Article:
Building a more open video conferencing and smart TV alternative

Building a more open video conferencing and smart TV alternative

The goal here is to build something that can operate with your TV/monitor and act as a dedicated box for video conferences using any platform you choose including the free and open source Jitsi Meet and Jami/Together. The experience of video calling at home while you sit on a couch or comfy chair is great. The entire experience on a larger than your laptop screen and quality sound really raises video chats with friends to as close to hanging out in your living room as possible.

The time to expand public ownership is now

The time to expand public ownership is now

Decades of neoliberal political narratives have attempted to convince us that the only reason for public ownership is to subsidize private capital growth. Neoliberal economics are focused on the transfer of wealth from the public to private capital through commodification of public assets and services. The result has been a society tilted in favour of profit generation through public subsidies of infrastructure and services over human need.

2020 Ontario Budget for post-secondary education: Tories continue undermining the system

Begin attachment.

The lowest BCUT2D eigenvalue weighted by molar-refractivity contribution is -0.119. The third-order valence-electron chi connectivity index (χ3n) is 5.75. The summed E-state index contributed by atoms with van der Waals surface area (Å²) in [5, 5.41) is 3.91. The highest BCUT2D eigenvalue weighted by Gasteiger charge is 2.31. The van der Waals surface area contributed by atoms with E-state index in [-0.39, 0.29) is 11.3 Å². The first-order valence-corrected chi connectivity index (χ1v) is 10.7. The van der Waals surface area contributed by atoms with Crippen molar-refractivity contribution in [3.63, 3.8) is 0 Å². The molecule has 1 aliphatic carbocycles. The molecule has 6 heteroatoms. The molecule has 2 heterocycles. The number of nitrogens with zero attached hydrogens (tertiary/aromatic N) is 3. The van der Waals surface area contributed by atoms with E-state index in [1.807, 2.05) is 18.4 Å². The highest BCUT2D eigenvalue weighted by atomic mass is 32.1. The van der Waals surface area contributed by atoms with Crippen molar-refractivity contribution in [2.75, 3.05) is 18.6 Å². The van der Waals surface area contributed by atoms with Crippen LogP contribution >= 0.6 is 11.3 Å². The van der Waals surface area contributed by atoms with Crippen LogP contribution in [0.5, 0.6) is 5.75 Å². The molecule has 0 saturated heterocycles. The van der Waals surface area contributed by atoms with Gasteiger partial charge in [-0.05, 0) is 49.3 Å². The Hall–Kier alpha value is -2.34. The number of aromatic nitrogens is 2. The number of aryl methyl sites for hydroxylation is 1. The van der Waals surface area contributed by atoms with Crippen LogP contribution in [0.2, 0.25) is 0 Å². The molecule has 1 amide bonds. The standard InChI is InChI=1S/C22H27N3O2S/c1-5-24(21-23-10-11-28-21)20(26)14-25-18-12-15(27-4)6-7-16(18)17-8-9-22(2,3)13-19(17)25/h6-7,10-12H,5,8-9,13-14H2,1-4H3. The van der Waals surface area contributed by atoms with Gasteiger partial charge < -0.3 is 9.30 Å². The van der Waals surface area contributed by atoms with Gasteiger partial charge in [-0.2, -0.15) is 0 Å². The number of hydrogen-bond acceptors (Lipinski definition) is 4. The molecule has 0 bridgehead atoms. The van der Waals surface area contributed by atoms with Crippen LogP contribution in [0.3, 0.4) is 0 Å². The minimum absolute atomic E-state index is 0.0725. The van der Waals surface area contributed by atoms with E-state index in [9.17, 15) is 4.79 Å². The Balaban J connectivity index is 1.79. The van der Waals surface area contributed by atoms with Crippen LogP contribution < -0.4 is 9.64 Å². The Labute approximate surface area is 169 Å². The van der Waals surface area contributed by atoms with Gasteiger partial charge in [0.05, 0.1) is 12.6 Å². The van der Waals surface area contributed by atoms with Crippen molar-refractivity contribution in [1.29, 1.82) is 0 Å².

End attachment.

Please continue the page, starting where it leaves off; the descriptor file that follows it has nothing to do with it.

2020 Ontario Budget for post-secondary education: Tories continue undermining the system

The best thing a government can do in the height of a recession that is being compounded by a pandemic is invest in the education of its population. Higher education -- when done well -- creates a citizenry who are able to respond to crises and develop the solutions to address the needs of themselves and their communities. Unfortunately, in Ontario we have abandoned support for higher education. Instead, the government is determined to drive an ideological agenda to distort the labour market, make workers pay for job losses, reduce access to higher education, and undermine the advanced education and research system that supports Ontario's economy.

Pulling commodities out of the air

Pulling commodities out of the air

Since the early 1980s, central banks and governments of top capitalist countries have been attempting to save their beloved system. Responding to the collapsing profit rate was their ultimate goal and drove economic and social policy for 40 years. To save our economy and solve the social, health, and environmental crises we now face we must reverse course.

Regressive taxes, commodification, and theft

Regressive taxes, commodification, and theft

The current economic crisis has led to unprecedented government spending. This spending is funded by borrowing or by 'printing money' (which has an effect similar to borrowing) to support furloughed and unemployed workers to the tune of roughly $80 billion and to subsidize corporate revenue. This has been necessary to prop up basic economic activity in an attempt to delay the impact of the economic consequences of the recession. Unfortunately, neoliberal policy makers are already trying to convince us that giving public services away to private interests is the only way to pay for this debt.